Albouystown, Charlestown grapple with flooding, neglect

By Dacia Whaul

Albouystown and Charlestown remained swamped by floodwater yesterday and fed up residents accused the City Council of neglect while calling for something to be done to address the problem.

In James, Hogg and Hill streets, Albouystown yesterday, residents complained in droves about the floodwater and the lingering stench. Some had tried blocking the intersection at Hill and James streets to protest the neglect of the area but where forced by police to discontinue. Even before Wednesday’s flash flooding, residents had been contending with flooding for about a month due to high tides and the damaged Sussex Street koker.

“All I have to say is that they need to clean this place, we need this nonsense to stop…,”stated Rafeek Khan, of the western half of James Street. “…City Council ain’t doing nothing, the place need to clean…,” he added.

Alexander Gomes, who told Stabroek News that he has been living in James Street his whole life, questioned the way the taxpayers’ money is being spent. Gomes opined that Albouystown was a forsaken place. “What going on with taxpayers’ money? And they saying they want this country to be a tourist country? What the Mayor really going on with? …We living like dogs here in Albouystown and the government ain’t doing nothing about it,” he said.

Gomes said everything in his house got wet. “Even the boards getting weak because of the flood waters… the whole place stink up man. We need the government to do something about this situation here,” he said.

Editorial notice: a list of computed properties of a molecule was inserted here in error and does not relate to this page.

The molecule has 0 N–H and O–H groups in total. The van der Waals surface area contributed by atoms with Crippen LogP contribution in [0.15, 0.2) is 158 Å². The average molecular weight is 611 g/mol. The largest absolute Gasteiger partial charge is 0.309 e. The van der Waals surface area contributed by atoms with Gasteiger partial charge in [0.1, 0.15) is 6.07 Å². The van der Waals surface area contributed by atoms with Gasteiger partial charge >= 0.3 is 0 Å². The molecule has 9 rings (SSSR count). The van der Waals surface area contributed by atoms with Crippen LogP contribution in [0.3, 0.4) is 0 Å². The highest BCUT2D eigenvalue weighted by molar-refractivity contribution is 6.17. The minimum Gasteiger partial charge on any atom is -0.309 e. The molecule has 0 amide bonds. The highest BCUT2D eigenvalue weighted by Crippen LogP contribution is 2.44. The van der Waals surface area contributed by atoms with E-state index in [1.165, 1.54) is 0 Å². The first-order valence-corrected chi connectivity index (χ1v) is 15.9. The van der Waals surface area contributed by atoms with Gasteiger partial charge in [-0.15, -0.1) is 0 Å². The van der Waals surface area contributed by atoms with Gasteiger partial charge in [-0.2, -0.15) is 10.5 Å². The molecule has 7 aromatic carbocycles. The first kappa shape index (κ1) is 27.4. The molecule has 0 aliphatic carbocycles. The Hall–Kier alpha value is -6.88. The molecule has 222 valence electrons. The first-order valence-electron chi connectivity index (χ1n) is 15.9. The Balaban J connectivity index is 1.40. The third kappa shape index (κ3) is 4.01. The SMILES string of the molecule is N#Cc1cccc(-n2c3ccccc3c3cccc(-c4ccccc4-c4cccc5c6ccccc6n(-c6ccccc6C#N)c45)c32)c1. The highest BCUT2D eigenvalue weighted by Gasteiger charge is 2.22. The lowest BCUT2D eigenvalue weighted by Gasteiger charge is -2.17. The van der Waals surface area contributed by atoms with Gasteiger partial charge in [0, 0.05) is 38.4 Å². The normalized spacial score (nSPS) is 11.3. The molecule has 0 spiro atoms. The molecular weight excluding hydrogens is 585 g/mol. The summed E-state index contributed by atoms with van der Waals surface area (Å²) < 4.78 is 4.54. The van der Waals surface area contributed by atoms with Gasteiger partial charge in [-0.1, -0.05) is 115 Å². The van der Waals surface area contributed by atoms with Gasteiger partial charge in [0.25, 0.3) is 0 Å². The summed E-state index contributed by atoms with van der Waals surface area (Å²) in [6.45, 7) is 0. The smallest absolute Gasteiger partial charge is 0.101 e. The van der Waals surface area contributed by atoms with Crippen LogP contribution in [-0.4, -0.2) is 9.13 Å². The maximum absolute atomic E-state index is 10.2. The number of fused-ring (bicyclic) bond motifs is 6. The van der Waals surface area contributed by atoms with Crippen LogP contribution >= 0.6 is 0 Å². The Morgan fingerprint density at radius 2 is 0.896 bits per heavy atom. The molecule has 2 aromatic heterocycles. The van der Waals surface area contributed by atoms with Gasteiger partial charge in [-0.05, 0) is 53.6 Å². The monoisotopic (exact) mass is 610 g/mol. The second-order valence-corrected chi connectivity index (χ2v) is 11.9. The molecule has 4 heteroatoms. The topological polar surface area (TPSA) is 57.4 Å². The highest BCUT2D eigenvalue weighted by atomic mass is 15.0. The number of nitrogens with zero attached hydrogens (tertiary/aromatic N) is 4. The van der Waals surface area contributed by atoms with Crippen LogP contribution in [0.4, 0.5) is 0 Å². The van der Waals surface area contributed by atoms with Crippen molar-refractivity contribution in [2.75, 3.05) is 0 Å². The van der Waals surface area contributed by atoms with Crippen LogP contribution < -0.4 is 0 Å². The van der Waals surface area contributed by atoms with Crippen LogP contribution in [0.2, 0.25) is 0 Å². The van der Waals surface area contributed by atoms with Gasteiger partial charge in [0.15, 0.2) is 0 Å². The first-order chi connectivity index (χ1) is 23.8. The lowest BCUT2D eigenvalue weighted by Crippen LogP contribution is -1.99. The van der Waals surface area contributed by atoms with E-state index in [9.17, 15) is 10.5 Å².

Amanda Thomas said she woke up at about 7:30am on Wednesday to find water all around her. “…All my mattress wet up that was on the ground. My freezer, gas stove everything wet up… and I think that they need to stop putting up a set of big buildings, because the city sinking,” she said. “…With how this rain falling, the place flooding, they need to clean this place… this thing making people children sick and I can’t deal with that. …Look, is ten salt bags I use and still the flooding,” she added.

Thomas directed her rage at Mayor of Georgetown Hamilton Green and the acting Town Clerk Carol Sooba, who she claimed “passed through” the area yesterday. “The mayor passed through here yesterday and ain’t even come out to talk to nobody, all he do is drive through… and the Town Clerk Sooba come through here too, but all she do is duck she head down in the car when she passed through… they should’ve come out in they long boots and ask what going on and so,” she said, while adding that the most she could have done was run out and scrape up sand. “Me ain’t able with this anymore,” Thomas declared.